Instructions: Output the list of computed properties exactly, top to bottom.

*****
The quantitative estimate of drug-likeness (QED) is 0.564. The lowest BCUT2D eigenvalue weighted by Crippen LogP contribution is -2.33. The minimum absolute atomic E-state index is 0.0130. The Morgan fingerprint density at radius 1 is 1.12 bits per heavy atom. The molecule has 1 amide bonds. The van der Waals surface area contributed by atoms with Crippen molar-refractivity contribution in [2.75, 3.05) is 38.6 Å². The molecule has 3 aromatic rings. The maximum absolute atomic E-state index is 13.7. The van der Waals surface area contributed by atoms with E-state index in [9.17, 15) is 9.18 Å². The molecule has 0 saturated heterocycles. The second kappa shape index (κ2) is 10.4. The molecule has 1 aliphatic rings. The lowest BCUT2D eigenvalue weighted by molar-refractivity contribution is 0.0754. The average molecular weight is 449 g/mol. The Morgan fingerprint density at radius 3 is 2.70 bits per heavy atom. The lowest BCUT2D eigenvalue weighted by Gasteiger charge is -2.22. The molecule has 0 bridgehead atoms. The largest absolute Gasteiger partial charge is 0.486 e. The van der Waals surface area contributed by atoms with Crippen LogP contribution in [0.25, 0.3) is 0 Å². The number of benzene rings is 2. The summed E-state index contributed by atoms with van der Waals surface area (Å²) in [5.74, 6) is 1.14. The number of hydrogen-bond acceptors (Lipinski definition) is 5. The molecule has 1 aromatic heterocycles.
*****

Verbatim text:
The quantitative estimate of drug-likeness (QED) is 0.564. The lowest BCUT2D eigenvalue weighted by Crippen LogP contribution is -2.33. The minimum absolute atomic E-state index is 0.0130. The Morgan fingerprint density at radius 1 is 1.12 bits per heavy atom. The molecule has 1 amide bonds. The van der Waals surface area contributed by atoms with Crippen molar-refractivity contribution in [2.75, 3.05) is 38.6 Å². The molecule has 3 aromatic rings. The maximum absolute atomic E-state index is 13.7. The van der Waals surface area contributed by atoms with E-state index in [9.17, 15) is 9.18 Å². The molecule has 0 saturated heterocycles. The second kappa shape index (κ2) is 10.4. The molecule has 1 aliphatic rings. The lowest BCUT2D eigenvalue weighted by molar-refractivity contribution is 0.0754. The average molecular weight is 449 g/mol. The Morgan fingerprint density at radius 3 is 2.70 bits per heavy atom. The lowest BCUT2D eigenvalue weighted by Gasteiger charge is -2.22. The molecule has 0 bridgehead atoms. The largest absolute Gasteiger partial charge is 0.486 e. The van der Waals surface area contributed by atoms with Crippen LogP contribution in [0.25, 0.3) is 0 Å². The number of benzene rings is 2. The summed E-state index contributed by atoms with van der Waals surface area (Å²) in [5.74, 6) is 1.14. The number of hydrogen-bond acceptors (Lipinski definition) is 5. The molecule has 1 aromatic heterocycles.